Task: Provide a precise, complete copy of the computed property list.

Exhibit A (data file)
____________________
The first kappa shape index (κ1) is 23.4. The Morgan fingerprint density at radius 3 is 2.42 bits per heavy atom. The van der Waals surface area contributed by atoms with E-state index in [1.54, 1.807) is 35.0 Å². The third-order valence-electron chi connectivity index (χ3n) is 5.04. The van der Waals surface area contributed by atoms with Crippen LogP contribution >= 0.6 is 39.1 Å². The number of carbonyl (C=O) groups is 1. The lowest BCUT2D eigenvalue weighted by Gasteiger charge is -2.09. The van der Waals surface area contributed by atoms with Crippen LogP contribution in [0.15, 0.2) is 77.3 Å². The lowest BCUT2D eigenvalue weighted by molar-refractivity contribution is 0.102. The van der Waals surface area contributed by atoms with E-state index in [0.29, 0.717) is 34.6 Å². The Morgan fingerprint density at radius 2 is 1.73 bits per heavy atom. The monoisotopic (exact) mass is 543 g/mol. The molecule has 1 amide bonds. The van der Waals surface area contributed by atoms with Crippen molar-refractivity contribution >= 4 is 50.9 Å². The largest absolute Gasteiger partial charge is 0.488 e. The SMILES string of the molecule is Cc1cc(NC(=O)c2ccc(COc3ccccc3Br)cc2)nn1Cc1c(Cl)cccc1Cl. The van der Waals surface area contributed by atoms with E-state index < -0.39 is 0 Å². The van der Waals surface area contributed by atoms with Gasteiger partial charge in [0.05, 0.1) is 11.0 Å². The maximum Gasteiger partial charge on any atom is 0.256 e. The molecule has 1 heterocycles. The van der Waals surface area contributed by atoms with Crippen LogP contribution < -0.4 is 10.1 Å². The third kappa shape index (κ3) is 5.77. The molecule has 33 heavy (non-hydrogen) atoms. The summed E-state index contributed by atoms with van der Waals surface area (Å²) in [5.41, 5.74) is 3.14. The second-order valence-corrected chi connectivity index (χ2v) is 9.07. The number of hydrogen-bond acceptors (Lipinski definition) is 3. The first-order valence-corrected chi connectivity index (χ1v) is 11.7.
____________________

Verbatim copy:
The first kappa shape index (κ1) is 23.4. The Morgan fingerprint density at radius 3 is 2.42 bits per heavy atom. The van der Waals surface area contributed by atoms with E-state index in [1.54, 1.807) is 35.0 Å². The third-order valence-electron chi connectivity index (χ3n) is 5.04. The van der Waals surface area contributed by atoms with Crippen LogP contribution >= 0.6 is 39.1 Å². The number of carbonyl (C=O) groups is 1. The lowest BCUT2D eigenvalue weighted by Gasteiger charge is -2.09. The van der Waals surface area contributed by atoms with Crippen LogP contribution in [0.15, 0.2) is 77.3 Å². The lowest BCUT2D eigenvalue weighted by molar-refractivity contribution is 0.102. The van der Waals surface area contributed by atoms with E-state index in [0.29, 0.717) is 34.6 Å². The Morgan fingerprint density at radius 2 is 1.73 bits per heavy atom. The monoisotopic (exact) mass is 543 g/mol. The molecule has 1 amide bonds. The van der Waals surface area contributed by atoms with Crippen molar-refractivity contribution >= 4 is 50.9 Å². The largest absolute Gasteiger partial charge is 0.488 e. The SMILES string of the molecule is Cc1cc(NC(=O)c2ccc(COc3ccccc3Br)cc2)nn1Cc1c(Cl)cccc1Cl. The van der Waals surface area contributed by atoms with E-state index < -0.39 is 0 Å². The van der Waals surface area contributed by atoms with Gasteiger partial charge in [0.05, 0.1) is 11.0 Å². The maximum Gasteiger partial charge on any atom is 0.256 e. The molecule has 1 heterocycles. The van der Waals surface area contributed by atoms with Crippen LogP contribution < -0.4 is 10.1 Å². The third kappa shape index (κ3) is 5.77. The molecule has 33 heavy (non-hydrogen) atoms. The summed E-state index contributed by atoms with van der Waals surface area (Å²) in [5.41, 5.74) is 3.14. The second-order valence-corrected chi connectivity index (χ2v) is 9.07. The number of hydrogen-bond acceptors (Lipinski definition) is 3. The first-order valence-corrected chi connectivity index (χ1v) is 11.7.